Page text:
You can find the GVWR, GAWR, and Curb weight of your F150 in the Safety Compliance Certification Label of the vehicle. So you need to be careful about the payload (the amount of cargo and passengers) and tongue weight so as to keep everything within the specified range.

Measuring Tongue Load

Final part of my discussion; since you’re now well aware of how much tongue weight can an F150 handle, it’s time to find out how to measure it.

Well, you probably have to do some shopping since the Ford F150 doesn’t include accessories for easy measurement of tongue weight. Interestingly, they also ask you to buy a few of these things on their official website.

So you’ll need to buy:

● A hitch ball or ball mounting with a built-in gauge.

● Weight-distributing equipment such as snap-up brackets, equalizing arms, and sway control system (since you want to achieve the maximum specified limit for tongue weight, get these stuff). They also help you with max tow capacity (Not sure if your F150 has a max tow package? Check out our article How to tell if F150 has max tow package).

But here I’ll talk about the hitch ball that comes with a measuring gauge. It’s easy to install, and if you find it difficult, check out this video. Now once you have installed the ball mount or hitch ball, you can put weight on the trailer to see if the gauge comes with it functioning properly.

It should show a reading like the following once the weight is on the trailer, which is connected through the hitch receiver to your F150. If you want to see how it works, you can see this video here.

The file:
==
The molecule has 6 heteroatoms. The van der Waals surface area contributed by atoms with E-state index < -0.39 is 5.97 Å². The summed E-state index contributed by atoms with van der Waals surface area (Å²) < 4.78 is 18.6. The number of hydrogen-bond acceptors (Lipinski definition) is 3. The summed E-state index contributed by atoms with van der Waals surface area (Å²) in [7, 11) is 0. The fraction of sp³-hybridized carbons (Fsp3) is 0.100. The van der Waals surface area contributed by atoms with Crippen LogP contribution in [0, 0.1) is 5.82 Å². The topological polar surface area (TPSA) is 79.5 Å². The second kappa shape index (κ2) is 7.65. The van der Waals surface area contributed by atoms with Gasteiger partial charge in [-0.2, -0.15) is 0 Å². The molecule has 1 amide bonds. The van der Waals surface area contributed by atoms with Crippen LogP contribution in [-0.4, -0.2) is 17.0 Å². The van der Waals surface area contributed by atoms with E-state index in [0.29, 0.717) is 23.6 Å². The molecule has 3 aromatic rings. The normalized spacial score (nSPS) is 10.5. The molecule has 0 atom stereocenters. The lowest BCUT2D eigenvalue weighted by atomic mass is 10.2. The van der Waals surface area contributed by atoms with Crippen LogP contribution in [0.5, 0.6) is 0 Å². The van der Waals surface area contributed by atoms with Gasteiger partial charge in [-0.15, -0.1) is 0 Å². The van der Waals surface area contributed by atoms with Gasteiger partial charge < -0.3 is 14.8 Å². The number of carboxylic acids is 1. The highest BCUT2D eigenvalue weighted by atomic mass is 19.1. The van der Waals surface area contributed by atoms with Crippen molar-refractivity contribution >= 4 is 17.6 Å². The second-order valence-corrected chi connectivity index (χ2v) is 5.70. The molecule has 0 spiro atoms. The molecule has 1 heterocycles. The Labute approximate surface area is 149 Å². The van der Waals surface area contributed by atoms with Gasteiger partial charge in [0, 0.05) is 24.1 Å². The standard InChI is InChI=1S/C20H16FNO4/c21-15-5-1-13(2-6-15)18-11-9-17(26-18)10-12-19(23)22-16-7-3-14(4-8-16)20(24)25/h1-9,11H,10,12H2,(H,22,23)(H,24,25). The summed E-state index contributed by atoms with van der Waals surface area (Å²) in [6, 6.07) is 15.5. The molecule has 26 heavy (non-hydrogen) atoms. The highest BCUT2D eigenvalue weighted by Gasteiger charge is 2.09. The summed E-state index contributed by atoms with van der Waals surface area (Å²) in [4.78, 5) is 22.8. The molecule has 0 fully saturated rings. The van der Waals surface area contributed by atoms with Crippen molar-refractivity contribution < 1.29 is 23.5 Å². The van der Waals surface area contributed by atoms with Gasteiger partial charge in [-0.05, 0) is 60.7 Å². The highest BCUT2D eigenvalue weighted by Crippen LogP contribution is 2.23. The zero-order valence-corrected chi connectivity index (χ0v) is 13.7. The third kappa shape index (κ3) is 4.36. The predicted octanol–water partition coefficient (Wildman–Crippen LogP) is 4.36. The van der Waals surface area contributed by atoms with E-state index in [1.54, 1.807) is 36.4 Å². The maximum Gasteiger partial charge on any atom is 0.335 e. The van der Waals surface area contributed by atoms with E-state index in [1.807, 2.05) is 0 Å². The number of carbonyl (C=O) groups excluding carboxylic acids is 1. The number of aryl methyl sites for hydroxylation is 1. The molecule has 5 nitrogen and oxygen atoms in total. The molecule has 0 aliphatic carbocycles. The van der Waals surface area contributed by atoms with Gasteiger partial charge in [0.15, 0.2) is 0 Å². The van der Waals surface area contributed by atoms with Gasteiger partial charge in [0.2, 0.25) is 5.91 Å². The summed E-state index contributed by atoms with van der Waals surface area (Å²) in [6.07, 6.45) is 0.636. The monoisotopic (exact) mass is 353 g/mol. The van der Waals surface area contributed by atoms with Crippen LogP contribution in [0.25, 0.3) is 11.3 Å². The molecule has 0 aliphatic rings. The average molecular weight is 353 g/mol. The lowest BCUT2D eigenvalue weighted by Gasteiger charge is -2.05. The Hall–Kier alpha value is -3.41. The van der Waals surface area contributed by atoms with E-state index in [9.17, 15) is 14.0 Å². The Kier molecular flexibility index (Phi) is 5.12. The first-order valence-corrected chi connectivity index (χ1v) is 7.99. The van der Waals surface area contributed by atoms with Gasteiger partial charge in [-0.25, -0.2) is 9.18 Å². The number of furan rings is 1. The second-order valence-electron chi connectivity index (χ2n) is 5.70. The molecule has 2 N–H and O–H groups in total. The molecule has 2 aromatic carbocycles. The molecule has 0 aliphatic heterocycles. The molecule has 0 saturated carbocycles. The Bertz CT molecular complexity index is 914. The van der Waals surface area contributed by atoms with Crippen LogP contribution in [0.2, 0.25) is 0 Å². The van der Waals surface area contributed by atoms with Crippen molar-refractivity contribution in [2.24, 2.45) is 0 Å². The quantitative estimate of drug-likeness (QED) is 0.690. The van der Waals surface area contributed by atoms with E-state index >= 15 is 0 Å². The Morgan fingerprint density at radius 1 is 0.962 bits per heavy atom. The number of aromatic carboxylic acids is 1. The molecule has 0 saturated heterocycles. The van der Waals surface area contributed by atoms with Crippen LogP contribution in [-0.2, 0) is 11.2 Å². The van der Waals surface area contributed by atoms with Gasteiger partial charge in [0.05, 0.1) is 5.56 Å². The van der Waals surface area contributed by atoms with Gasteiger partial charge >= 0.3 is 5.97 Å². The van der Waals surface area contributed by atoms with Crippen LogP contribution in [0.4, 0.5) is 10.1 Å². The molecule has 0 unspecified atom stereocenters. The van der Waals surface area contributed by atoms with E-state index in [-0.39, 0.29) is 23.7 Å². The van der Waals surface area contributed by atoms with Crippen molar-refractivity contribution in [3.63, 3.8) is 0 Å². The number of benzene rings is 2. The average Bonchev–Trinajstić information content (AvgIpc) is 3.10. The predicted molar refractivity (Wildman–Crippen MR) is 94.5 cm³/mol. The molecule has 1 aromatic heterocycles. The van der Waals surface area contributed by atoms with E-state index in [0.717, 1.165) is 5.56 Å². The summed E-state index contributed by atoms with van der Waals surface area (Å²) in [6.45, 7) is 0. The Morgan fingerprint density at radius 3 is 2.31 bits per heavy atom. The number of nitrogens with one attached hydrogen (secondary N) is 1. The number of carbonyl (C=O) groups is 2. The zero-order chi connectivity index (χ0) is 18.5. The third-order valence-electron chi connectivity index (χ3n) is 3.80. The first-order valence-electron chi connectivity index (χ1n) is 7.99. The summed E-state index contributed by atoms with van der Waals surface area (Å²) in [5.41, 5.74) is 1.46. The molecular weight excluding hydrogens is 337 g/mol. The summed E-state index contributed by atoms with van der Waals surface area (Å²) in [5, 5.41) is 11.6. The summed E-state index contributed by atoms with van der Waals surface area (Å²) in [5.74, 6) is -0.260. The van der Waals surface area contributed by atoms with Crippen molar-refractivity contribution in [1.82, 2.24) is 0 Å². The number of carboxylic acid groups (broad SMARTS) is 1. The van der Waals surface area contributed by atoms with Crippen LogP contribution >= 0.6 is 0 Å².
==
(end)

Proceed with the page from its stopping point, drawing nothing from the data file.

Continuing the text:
Scale that measures tongue weight

So you’ve to ensure that the tongue weight stays within the specified limit we discussed above. If you exceed this tongue weight limit, you could overload the distribution hitch, which can cause axle, rear tires, and brake fatigue and failure.

Similarly, you need to put enough weight on the tongue; otherwise, the under-distribution will cause the trailer to sway from side to side and can’t be controlled properly.

Key Takeaways:

How much tongue weight can an F150 handle? It’s 10% of the total loaded trailer weight (equivalent to max towing capacity, gross trailer weight, or weight-distributing capacity for hitch receivers). I’ll be ending the article with takeaways I’ve had so far. Do check them out to have a summary of the article.

● The total loaded trailer weight can be found on the sticker of the hitch receiver in F150 as max gross trailer weight/weight-distributing capacity.

● The maximum tongue weight an F150 can handle is 10% of the total loaded trailer weight or max towing capacity. So if the vehicle has 12,000 lbs loaded trailer weight, the maximum tongue weight it can handle will be 1,200 lbs.

● Maximum tongue weight can vary. The newer F150 models and the ones with hitch receivers have more towing capacity, hence have an increased max tongue weight rating.

● Payload or the load of the cargo and passengers should be optimized to accommodate tongue weight so that the combined weight of the payload, curb, and tongue doesn’t exceed GVWR and GAWR.

● A hitch ball or ball mounting with a built-in gauge is necessary to measure the trailer tongue weight. Be careful about both under and over-loading of tongue weight. Overloading can cause component failure, while under-distribution will make it hard to control the trailer.

● F150 also doesn’t include Weight-distributing equipment such as snap-up brackets, equalizing arms, and sway control system, which could be bought to achieve the max tow capacity and tongue weight.